The Buffalo Sabres' horrendous start to the 2013-14 season was the clear signal that the team needed to make drastic changes. Ted Nolan replaced Ron Rolston as head coach early in the season, and Darcy Regier was fired after 16 years with the team after a few disappointing seasons and a spotty draft record.
In January, Tim Murray was hired as the new general manager to turn the organization around. Coming from a scouting background, Murray has been tasked with finding and fostering young talent to turn them into winners.
The future for the Sabres is quite bright. Though their top prospects have had their ups and downs, some of it can be attributed to poor decisions made by the previous management. The Sabres are not expected to compete for a playoff spot in the near future, which means the team will continue to add to their pile of young talent.
Top 10 Prospects:
Quite frankly, the Sabres biggest need at the moment is patience. Most of the team's key veterans have left the organization, and it is possible the Sabres will start the 2013-14 season without a single player over 30 years old. Impending free agents Henrik Tallinder, Zenon Konopka, and John Scott are unlikely to be retained, while Ville Leino is scheduled to be bought out and Christian Ehrhoff's future with the team is in doubt. The organization has one of the deepest pools of talent in the league, but they seem to lack a strong mentorship group to foster that talent.
Once the Sabres' top prospects become full-fledged NHL players, such as the recently graduated Zemgus Girgensons, it is in the organization's best interest to keep the system well stocked so it can provide a constant flow of talent. The future is unpredictable, and even under new general manager Murray, there is a reasonable expectation that some of the prospects will not pan out for various reasons.
With Rasmus Ristolainen and Mark Pysyk settled in the pros, and Nikita Zadorov and Jake McCabe joining them fulltime in the near future, the Sabres will most likely lean towards drafting forwards at the draft. Mikhail Grigorenko and Joel Armia are still getting comfortable in North America, while Nick Baptiste, JT Compher, and Hudson Fasching are a few years away from making an impact on the Sabres.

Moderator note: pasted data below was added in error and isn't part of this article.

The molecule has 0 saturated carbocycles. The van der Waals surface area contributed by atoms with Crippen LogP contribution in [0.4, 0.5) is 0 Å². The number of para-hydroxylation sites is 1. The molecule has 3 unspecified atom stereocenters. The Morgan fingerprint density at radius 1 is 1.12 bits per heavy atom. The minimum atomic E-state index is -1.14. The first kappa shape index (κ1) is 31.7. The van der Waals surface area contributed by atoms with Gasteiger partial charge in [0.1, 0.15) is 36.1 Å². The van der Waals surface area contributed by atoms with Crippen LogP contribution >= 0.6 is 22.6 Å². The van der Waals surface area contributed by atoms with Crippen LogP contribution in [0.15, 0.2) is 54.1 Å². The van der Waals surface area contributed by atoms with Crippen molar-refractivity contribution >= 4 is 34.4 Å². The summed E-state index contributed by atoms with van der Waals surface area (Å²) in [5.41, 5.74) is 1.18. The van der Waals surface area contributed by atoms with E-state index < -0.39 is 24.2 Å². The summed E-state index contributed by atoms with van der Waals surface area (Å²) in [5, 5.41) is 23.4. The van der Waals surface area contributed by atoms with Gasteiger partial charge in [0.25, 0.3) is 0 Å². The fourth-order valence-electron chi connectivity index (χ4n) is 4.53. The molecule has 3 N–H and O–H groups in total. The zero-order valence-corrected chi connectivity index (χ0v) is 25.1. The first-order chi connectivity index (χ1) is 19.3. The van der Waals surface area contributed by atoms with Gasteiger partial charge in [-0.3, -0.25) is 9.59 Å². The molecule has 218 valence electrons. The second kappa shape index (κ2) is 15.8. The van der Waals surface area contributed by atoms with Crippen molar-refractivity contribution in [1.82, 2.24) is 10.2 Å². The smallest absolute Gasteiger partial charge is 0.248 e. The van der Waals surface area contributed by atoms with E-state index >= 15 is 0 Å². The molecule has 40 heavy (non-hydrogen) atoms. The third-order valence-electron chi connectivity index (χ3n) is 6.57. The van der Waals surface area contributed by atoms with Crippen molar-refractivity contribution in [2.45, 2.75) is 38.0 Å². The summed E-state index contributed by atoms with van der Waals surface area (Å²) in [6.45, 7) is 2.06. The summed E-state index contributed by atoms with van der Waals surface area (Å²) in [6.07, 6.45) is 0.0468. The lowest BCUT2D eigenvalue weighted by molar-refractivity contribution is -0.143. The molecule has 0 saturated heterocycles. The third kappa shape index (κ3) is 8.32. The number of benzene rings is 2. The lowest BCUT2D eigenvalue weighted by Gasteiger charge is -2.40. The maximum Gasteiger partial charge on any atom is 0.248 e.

The organization's greatest strength is its depth of talent at every single position. Buffalo may have traded Ryan Miller reluctantly, but they were able to sleep soundly at night afterwards knowing that top Swedish goalie Linus Ullmark, farm team goalies Nathan Lieuwen and Andrey Makarov, as well as Cal Petersen at Notre Dame, all have the potential to contribute in the NHL.
The Sabres also have a deep crop of forwards, ranging from the talented Grigorenko to utility forward Johan Larsson to power forward Justin Bailey. It is a versatile mix, but how their pro careers will pan out remains to be seen.
The Sabres have done a good job of adding size to the system, but only on the wings and on defense. Grigorenko is an intriguing package of size and skill at 6'3, but it is not in his nature to play a physical style. Girgensons may be the closest to anything resembling a power center, and he stands just 6'1 while top center Tyler Ennis is generously listed at 5'9. All three are good skaters and the lack of size down the middle may be of little consequence in the Eastern Conference, but looking far ahead, the Sabres may need bigger players to compete with the tougher Western Conference teams.